Assigning a unique identification (ID) to each person with access ensures that each individual is uniquely accountable for his or her actions. When such accountability is in place, actions taken on critical data and systems are performed by, and can be traced to, known and authorized users.
Note: These requirements are applicable for all accounts, including point-of-sale accounts, with administrative capabilities and all accounts used to view or access cardholder data or to access systems with cardholder data. However, Requirements 8.1, 8.2 and 8.5.8 through 8.5.15 are not intended to apply to user accounts within a point-of-sale payment application that only have access to one card number at a time in order to facilitate a single transaction (such as cashier accounts).
|PCI DSS Requirements||Testing Procedures|
8.3 Incorporate two-factor authentication for remote access (network-level access originating from outside the network) to the network by employees, administrators, and third parties. (For example, remote authentication and dial- in service (RADIUS) with tokens; terminal access controller access control system (TACACS) with tokens; or other technologies that facilitate two-factor authentication.)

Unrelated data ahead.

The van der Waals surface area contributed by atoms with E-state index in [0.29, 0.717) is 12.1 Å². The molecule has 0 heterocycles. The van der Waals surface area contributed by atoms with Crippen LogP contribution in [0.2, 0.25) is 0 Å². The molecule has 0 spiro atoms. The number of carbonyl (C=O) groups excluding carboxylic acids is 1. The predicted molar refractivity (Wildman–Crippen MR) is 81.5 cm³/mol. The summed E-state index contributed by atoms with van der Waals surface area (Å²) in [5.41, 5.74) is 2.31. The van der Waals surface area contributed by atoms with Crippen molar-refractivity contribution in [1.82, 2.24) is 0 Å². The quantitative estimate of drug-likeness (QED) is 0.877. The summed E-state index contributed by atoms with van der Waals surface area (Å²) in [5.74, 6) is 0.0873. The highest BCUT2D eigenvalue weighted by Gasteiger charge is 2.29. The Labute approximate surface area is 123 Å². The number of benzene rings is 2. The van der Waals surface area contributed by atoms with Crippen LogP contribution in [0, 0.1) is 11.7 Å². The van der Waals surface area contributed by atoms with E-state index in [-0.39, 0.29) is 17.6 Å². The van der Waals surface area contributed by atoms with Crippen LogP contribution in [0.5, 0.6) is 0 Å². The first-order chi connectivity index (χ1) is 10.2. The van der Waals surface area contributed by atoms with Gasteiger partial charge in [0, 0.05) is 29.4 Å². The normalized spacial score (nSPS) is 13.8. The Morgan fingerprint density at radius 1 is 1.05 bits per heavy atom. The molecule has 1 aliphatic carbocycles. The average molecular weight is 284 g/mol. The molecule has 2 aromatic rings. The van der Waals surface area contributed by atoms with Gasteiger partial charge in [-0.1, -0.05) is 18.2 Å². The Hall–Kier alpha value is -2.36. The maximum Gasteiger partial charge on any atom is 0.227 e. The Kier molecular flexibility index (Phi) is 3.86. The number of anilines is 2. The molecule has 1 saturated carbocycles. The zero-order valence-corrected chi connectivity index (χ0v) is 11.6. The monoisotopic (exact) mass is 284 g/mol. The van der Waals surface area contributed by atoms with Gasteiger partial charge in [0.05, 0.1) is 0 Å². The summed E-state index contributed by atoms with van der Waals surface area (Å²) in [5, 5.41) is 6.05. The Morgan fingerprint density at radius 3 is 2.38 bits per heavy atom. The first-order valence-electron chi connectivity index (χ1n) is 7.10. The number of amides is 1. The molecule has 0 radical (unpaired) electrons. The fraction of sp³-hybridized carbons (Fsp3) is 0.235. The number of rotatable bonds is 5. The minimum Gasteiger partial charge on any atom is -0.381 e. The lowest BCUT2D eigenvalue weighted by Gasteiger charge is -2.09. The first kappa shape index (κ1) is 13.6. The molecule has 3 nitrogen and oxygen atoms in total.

Note: Two-factor authentication requires that two of the three authentication methods (see Requirement 8.2 for descriptions of authentication methods) be used for authentication. Using one factor twice (for example, using two separate passwords) is not considered two-factor authentication.
|8.3 To verify that two-factor authentication is implemented for all remote network access, observe an employee (for example, an administrator) connecting remotely to the network and verify that two of the three authentication methods are used.|